I think Gorman is wrong. But there is a lot of productive debate to be had about what digitization, mass amateurization and similar trends “do” to knowledge. There are downsides and reasons for concern. But we should not forget that the greatest thing the library has to offer—has ever had to offer—is not the relative fixity and contested reliability some now stridently set against the web, but the bubbling river of conversation it embraces.

To go back to the beginning, Timon of Phlius mocked the “many cloistered bookworms twittering in the bird-cage of the muses.” And he had a point. But today we rather admire the Library of Alexandria, with all its damned twittering.**

The catalog as conversation. If the contents of the library is a conversation, the online catalog is not. It is, at best, a tool to get you to the conversation. Is this the way it has to be? Can the catalog be a conversation too?

When I was a graduate student, I did not usually figure out what books to read in Classics by looking through the Library of Congress Subject Headings or going to the shelf and poking around. I got them from fellow graduate students, professors and from the books, reviews and articles I was reading.*** (Like many graduate students I occasionally read a book’s footnotes looking for interesting reading suggestions and SKIPPED the text!) But I did—and do—check out the subjects and the shelf order for topics I know less about.

I think that, in finding books, we ascend through a conversation. The library catalog is too often an encyclopedia, talking at you. It’s useful in the first staged of discovery. But as we ascend through a topic we gravitate to more conversational forms of discovery—reviews, articles, footnotes, bibliographies and the recommendations of others. And, I think, we leave the catalog behind. For some things, like finding new fiction, almost everyone skips the catalog right off, and reads reviews and talks to friends.

LibraryThing is called “social cataloging”—one small step toward the catalog as conversation. Let me show you what I mean….

*I’m channeling David Weinberger in much of this. Indeed, if there is one thing that irks me about his Everything is Miscellaneous it is the sense that “swimming in the complex” is new. Digitization has kicked things up a notch—made us more aware of the arbitrariness of categorization, the necessity of thinking for yourself and the value of conversations—but these are old lessons.

**I’ve removed the end of his quote, which hits the poets and scholars of the Museum—a sort of branch of the library—for getting paid. Still, the Library of Alexandria didn’t merely gather Greek knowledge and art together. It kicked off the fanastically allusive—that is, conversational—creature known as Hellenistic Poetry. Suddenly, the books were all together and they started jabbering at each other non-stop!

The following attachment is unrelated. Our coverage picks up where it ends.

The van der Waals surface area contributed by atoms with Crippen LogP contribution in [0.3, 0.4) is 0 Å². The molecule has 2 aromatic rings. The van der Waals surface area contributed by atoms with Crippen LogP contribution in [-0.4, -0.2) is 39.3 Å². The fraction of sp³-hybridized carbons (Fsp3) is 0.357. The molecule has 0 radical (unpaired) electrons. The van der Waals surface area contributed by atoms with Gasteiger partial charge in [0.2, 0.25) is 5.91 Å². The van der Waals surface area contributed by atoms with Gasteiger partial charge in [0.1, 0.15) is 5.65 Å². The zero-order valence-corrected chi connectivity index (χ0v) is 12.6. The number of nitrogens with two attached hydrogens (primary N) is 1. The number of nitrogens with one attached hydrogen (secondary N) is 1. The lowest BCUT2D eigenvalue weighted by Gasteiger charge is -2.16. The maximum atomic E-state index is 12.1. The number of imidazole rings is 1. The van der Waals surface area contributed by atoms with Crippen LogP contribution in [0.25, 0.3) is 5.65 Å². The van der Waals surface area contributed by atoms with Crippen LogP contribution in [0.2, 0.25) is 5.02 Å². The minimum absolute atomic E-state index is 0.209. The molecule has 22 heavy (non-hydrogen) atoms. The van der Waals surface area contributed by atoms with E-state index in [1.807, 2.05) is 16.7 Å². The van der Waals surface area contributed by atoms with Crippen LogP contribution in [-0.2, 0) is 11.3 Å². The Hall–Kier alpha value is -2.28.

Since we’re on the topic, it also deserves mentioning that the Hellenistic Age saw a shocking increase in the quantity of *bad* writing. The barriers were lowered, and a lot of junk got through. In general, the good stuff rose and the bad stuff sank. The blogosphere anyone?

***I particularly recall how one of my professors tended never to know the *titles* of books she’d recommended to me. She’d say “that new book on Athenian demes by so-and-so.” The authors were all colleagues and friends of hers. She had followed them for years. She was completely in the conversation, and it was about people and ideas, not book titles. It didn’t help that the titles in academics are often bland affairs, “aiming higher” than their obscure topic in the hope of appealing to a broader audience—”Art, Difference and Culture” subtitled, “16th-century non-guild stonemasons in Malta,” etc.

Labels: ala, ala2007, libraries, michael gorman, rusa mars, weinberger

Saturday, June 23rd, 2007

ALA 2007: Tim and Abby’s Excellent Adventure

If you’re in Washington, DC going to the American Library Association conference, Abby and I hope to see you around. We don’t have a booth, but I’m on panels today and tomorrow:

*BIGWIG Social Software Showcase, 1:30-2:30 Saturday
*RUSA MARS: Harnessing the Hive: Social Networks in Libraries (10:30-12:00 Sunday), with Meredith Farkas and Matthew Bejune

And Abby and I are wandering the hall in our LibraryThing t-shirts (Tim: black; Abby: yellow), meeting people, crashing happy hours, etc.

Update: Come to “Participatory Networks: Libraries as Conversation” 10:30-12:00 (WCC Room 143B) today (Saturday). It’s almost blank in the program, but it’s a top and extremely interesting guy at Second Life—memo to self: put cards in wallet, not pants pocket.

Labels: Uncategorized

Thursday, June 7th, 2007

Cutest library catalog

Surely the cutest library catalog ever: (hat-tip Kate).

Labels: Uncategorized